To begin with a disclosure, I met Judge Jackson, then Ketanji Brown, on my first day of college, which was also her first day. We lived in the same small dorm, and I can still recall in some detail the impression she made. Even among all the excited and ambitious teenagers, each eager to distinguish themselves in some way, she stood out. She was engaging, charismatic, confident — and intellectually confident in a way that made her different from those of us who came across as if we had something to prove and were prepared to disagree with anything and anyone at the drop of a hat.
On top of all that, she had the quality of personal warmth that enabled her to make anyone she was speaking to feel as if they were special. She certainly made me feel that way. I would be astonished if she remembered meeting me that day. That’s because I’m pretty sure she made everybody feel as if we were distinctive and unique and worth meeting. And I know she was the only person I met that day who made that impression on me.
I mention this moment because it goes to the ways a Justice Jackson could distinctively contribute to the court and the country. On its own, no single appointment can change the balance of this particular court at this particular moment. Unless things change radically, Jackson’s career as a justice would begin with her on the dissenting side of most of the major cases that will be heard. Yet over the long run, any justice has the option of building a body of opinions — including dissents — that can be incorporated into eventual impact and change in our constitutional jurisprudence.
Jackson’s professional preparation to be a justice was specifically focused on an important, complicated, vexed and now almost moribund institution, the U.S. Sentencing Commission. Created by Congress, and unmentioned in the Constitution, the commission is technically part of the judicial branch of government. It promulgates sentencing guidelines for federal courts that were originally intended to be binding but were held by the Supreme Court to be only suggestive in an important 2005 decision.
The judicial name most closely associated with the commission is Justice Stephen Breyer, whom Jackson clerked for and whom she would replace. But Jackson’s close ties to the commission point up the influence of another mentor who has arguably been more directly influential in her career, Judge Patti Saris, who chaired the commission from 2010 to 2017.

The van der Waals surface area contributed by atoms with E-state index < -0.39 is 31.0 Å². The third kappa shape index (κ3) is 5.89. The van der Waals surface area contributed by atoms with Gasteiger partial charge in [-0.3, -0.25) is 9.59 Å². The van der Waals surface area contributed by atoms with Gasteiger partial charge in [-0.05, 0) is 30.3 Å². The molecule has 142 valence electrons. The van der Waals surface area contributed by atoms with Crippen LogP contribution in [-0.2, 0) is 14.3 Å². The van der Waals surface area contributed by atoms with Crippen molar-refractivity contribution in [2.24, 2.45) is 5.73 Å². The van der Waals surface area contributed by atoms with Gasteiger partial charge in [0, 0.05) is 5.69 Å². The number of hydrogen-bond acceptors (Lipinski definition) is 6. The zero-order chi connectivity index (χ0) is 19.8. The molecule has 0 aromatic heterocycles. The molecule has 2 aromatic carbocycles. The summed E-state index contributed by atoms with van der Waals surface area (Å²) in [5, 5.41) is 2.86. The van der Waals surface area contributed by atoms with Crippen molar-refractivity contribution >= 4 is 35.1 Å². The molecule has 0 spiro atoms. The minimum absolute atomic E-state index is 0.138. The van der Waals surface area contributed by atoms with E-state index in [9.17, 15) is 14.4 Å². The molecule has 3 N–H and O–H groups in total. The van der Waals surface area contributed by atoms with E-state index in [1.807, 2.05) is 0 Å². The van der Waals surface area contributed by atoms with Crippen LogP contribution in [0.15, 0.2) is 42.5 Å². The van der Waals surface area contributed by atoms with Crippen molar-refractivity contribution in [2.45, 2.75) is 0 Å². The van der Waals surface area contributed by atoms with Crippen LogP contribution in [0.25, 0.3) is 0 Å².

Saris has long served as a judge on the federal District Court in Massachusetts, and was chief judge of that court for years. Like Jackson, Saris went to Harvard College and Harvard Law School. She is widely recognized throughout the federal judiciary as a legal thinker who can be trusted to make thoughtful, pragmatic and wise decisions on a wide range of issues. In all this, she is reminiscent of Jackson herself.
Jackson clerked for Saris straight out of law school, before spending a year as a clerk to appellate judge Bruce Selya, clerking for Breyer at the Supreme Court and serving time in private practice. Then she spent 2003-05 as special counsel to the sentencing commission. Those were complex and important years for the commission, during which its task rationalizing criminal sentencing was under intense criticism from left and right. And those years culminated in the Supreme Court striking down the idea that the guidelines were binding on federal judges. Jackson had a front-row seat.
Remarkably, she returned to the commission as its vice chair in 2009, just four years after working as a lawyer on staff. Jackson got the chance to work as an equal alongside Saris, for whom she had been a law clerk. Serving on the commission then required balancing its remaining prestige with the practical need to make sure the guidelines still had meaning in the aftermath of the Supreme Court decision.
This was Jackson’s breakthrough public service appointment, and it led to her being appointed to the federal District Court, again like Saris. As a judge, she was liberal but also a pragmatic centrist — once more like Saris and Breyer. (Saris and Breyer have also been colleagues, incidentally.)
As a justice, Jackson would be able to combine her pragmatic liberalism with her distinct warmth and vision. Great first justices like Thurgood Marshall, Sandra Day O’Connor and Louis Brandeis managed to expand and shape the law in ways that were unquestionably connected to their distinct personal experiences and perspectives. They did not formally judge “as” Black or female or Jewish. They did interpret and apply the Constitution in the light of personal philosophies that were shaped by who they were.
Expect Jackson to do the same, if she is confirmed. Her experiences as an African-American woman and as someone who had an uncle imprisoned on a drug felony will matter — as will her elite educational background and her career in which she worked as a federal public defender as well as a sentencing commission member and judge. Justices’ unique philosophies emerge from the interplay of intellect, belief, background and experience. Jackson should now have the chance to form her own. It is going to be important, for the court and the country.
Related at Bloomberg Opinion:
• Every Supreme Court Nominee Deserves Firm Opposition: Ramesh Ponnuru
• Breyer’s Supreme Court Pragmatism Will Be Missed: Noah Feldman
• Conservative Justices Are Walking Into Their Own Trap: Noah Feldman
• Gorsuch Versus the Administrative State Is Really Heating Up: Noah Feldman
(Corrects spelling of Judge Patti Saris’s name.)
This column does not necessarily reflect the opinion of the editorial board or Bloomberg LP and its owners.
Noah Feldman is a Bloomberg Opinion columnist and host of the podcast “Deep Background.” He is a professor of law at Harvard University and was a clerk to U.S. Supreme Court Justice David Souter. His books include “The Three Lives of James Madison: Genius, Partisan, President.”